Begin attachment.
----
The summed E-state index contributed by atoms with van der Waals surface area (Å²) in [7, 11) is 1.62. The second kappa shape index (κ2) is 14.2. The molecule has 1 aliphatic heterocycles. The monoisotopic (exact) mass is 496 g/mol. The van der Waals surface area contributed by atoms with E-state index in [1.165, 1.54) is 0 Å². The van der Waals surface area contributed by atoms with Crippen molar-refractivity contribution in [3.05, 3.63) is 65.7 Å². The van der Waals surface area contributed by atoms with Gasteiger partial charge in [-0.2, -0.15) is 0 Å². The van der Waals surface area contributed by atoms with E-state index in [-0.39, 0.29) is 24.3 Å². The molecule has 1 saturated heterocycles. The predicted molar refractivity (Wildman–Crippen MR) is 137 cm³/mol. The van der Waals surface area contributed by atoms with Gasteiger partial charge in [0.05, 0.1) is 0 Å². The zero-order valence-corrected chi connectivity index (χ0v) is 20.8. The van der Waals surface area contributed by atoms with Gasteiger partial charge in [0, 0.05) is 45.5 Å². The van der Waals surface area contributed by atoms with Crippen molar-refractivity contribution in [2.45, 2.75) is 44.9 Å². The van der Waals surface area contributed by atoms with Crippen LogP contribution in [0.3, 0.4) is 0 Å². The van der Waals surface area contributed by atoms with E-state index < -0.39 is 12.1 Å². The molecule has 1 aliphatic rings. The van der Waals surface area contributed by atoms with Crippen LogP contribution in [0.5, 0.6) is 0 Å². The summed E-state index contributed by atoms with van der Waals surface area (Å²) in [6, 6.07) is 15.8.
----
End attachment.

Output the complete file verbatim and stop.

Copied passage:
The summed E-state index contributed by atoms with van der Waals surface area (Å²) in [7, 11) is 1.62. The second kappa shape index (κ2) is 14.2. The molecule has 1 aliphatic heterocycles. The monoisotopic (exact) mass is 496 g/mol. The van der Waals surface area contributed by atoms with E-state index in [1.165, 1.54) is 0 Å². The van der Waals surface area contributed by atoms with Crippen molar-refractivity contribution in [3.05, 3.63) is 65.7 Å². The van der Waals surface area contributed by atoms with Gasteiger partial charge in [-0.2, -0.15) is 0 Å². The van der Waals surface area contributed by atoms with E-state index in [-0.39, 0.29) is 24.3 Å². The molecule has 1 saturated heterocycles. The predicted molar refractivity (Wildman–Crippen MR) is 137 cm³/mol. The van der Waals surface area contributed by atoms with Gasteiger partial charge in [0.05, 0.1) is 0 Å². The zero-order valence-corrected chi connectivity index (χ0v) is 20.8. The van der Waals surface area contributed by atoms with Gasteiger partial charge in [0, 0.05) is 45.5 Å². The van der Waals surface area contributed by atoms with Crippen molar-refractivity contribution in [2.45, 2.75) is 44.9 Å². The van der Waals surface area contributed by atoms with Crippen LogP contribution in [0.3, 0.4) is 0 Å². The van der Waals surface area contributed by atoms with E-state index < -0.39 is 12.1 Å². The molecule has 1 aliphatic rings. The van der Waals surface area contributed by atoms with Crippen LogP contribution in [0.5, 0.6) is 0 Å². The summed E-state index contributed by atoms with van der Waals surface area (Å²) in [6, 6.07) is 15.8.